Sheep Lakes is located near the Fall River Entrance to Rocky Mountain National Park. It is the only spot where we have seen a bighorn sheep inside the park. We have also spotted them driving down Fall River Road and along scenic Highway 34 on the route to Fort Collins, Colorado from Estes Park. We have never seen rams dueling and think that should be worth an extra 50 points if you want a bonus opportunity.
Coyote – 25
We’ve spotted coyotes a couple of times during the winter months in Rocky Mountain National Park. We watched a handsome coyote prowling for its food near the Beaver Meadows Entrance. We saw another sitting proudly looking over the valley near the Moraine Park Discovery Center which was closed for the season.
Fox – 20
One snowy morning, we hiked around Lily Lake and spotted a fox in the woods. I didn’t get a picture, but the image stands out in my mind as a special moment.
Marmot – 20
We spotted this marmot on a hike up Twin Sisters Peaks. We’ve also seen marmots basking near Timberline Falls, in the Alpine Tundra on the Ute Trail and even at Emerald Lake (which surprised me).
Pika – 20
Pikas also live in higher elevation. You can see them running around busily collecting food. I usually hear a pika call out before I see them because they are small and blend in well with rocks.
Eagle – 20
It’s always exciting to see our nation’s bird. We spotted this eagle near Lake Estes.
Owl – 20
If you want to spot an owl, a good place to look is right behind the library in downtown Estes Park, CO. Even with this clue, you will have to search hard because the family of owls that live here blend in so well to the rocky surroundings.
Snake – 10
To be honest, I’m scared of snakes and I don’t care to see them on our hikes. It makes me feel better knowing that snakes in Rocky Mountain National Park are not poisonous. We’ve spotted them near Lily Lake and on our hike through the meadow towards Cub Lake.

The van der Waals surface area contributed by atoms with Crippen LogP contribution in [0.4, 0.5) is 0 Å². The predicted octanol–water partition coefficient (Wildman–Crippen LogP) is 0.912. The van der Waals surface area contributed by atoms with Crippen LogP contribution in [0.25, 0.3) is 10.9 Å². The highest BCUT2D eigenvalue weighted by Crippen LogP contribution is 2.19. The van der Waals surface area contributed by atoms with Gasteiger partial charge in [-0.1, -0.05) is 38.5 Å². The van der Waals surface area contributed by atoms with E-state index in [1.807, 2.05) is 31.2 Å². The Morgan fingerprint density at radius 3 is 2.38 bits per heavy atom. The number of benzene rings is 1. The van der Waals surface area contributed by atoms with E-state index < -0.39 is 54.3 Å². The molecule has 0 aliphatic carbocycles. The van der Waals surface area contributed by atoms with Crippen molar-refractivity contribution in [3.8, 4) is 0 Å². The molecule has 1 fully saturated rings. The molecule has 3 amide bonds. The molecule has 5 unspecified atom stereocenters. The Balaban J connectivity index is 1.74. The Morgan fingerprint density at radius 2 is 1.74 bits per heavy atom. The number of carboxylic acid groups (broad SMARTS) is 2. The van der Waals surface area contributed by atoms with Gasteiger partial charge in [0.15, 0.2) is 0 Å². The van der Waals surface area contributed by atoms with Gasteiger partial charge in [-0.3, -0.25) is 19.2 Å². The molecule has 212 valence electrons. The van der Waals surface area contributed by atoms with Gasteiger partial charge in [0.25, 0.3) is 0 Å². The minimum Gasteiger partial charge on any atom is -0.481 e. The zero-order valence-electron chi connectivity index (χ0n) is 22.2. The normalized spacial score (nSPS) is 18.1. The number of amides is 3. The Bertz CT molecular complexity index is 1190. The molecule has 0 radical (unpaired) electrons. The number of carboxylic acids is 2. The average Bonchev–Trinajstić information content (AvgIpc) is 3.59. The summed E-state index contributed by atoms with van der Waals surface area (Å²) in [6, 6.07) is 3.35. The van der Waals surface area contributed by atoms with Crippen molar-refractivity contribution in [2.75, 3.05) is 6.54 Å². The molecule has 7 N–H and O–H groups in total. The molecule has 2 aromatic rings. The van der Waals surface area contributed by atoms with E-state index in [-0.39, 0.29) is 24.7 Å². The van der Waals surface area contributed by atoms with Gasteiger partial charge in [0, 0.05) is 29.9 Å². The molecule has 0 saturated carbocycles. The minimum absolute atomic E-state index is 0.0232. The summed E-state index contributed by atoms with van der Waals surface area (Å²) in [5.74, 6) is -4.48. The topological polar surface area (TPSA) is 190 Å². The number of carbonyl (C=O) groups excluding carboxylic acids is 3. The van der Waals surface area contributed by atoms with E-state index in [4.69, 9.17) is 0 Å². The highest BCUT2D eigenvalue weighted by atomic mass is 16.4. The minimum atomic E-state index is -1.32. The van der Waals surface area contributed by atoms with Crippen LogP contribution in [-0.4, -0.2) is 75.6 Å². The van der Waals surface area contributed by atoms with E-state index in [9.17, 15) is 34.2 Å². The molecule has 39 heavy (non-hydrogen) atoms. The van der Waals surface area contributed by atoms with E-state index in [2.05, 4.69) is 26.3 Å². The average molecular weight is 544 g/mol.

Male Elk – 5 & Female Elk – 5
It feels wrong to make elk spotting worth only 5 points in this game, but they are so prolific in Rocky Mountain National Park and Estes Park, Colorado that you might not have to leave your vacation rental to see one. No matter how many times I see elk, I still get excited. They are beautiful, but it’s good to remember they are massive animals (often with big antlers) and you need to give them space. I used my camera’s zoom to get this picture.
Elk rut season is in October. It’s exciting to hear the distinctive elk bugle calls and see the bull elks fighting for their harem – a group of female (cow) elk. When you see a scrimmage like this, you can add 10 bonus points.
Male Deer- 5 & Female Deer – 5
Like elk, deer can be seen all over Rocky Mountain National Park and around town in Estes Park, CO.
Chipmunk – 5
Sometimes I feel like we see too many chipmunks. Just kidding cute little fellow! But for real, these guys will steal your picnic.
Hummingbird – 5
Sweet little hummingbirds are fun to watch while I’m enjoying a meal out on the patio at restaurants along the Estes Park Riverwalk. I’ve also seen them on the Homer Rouse trail and near Lily Lake.
Hawk or Turkey – 5
We’ve seen turkeys crossing the road in Estes Park and also on my horse back riding tour into Rocky Mountain National Park.
Trout – 5
Trout are good at blending into the rocks of mountain lakes like The Loch and Sprague Lake. Earn 10 bonus points if you catch one, just make sure you get a permit first.
At the end of your trip you can add up all the points each person earned by spotting wildlife in Rocky Mountain National Park. Final step: Start planning your next trip back to the mountains for a redemption round.
Do you play your own version of the animal game or have any other road trip favorites?
Government (is still) shutdown
I had so much fun writing this lighthearted article about animals that I hesitate adding to the conversation about how the government shutdown is affecting the national parks. Unfortunately, the past three weeks have taken a toll. Here is a recent article from Westworld that helped me understand some of the impacts I wouldn’t have considered. The article also has some suggestions on how people can help.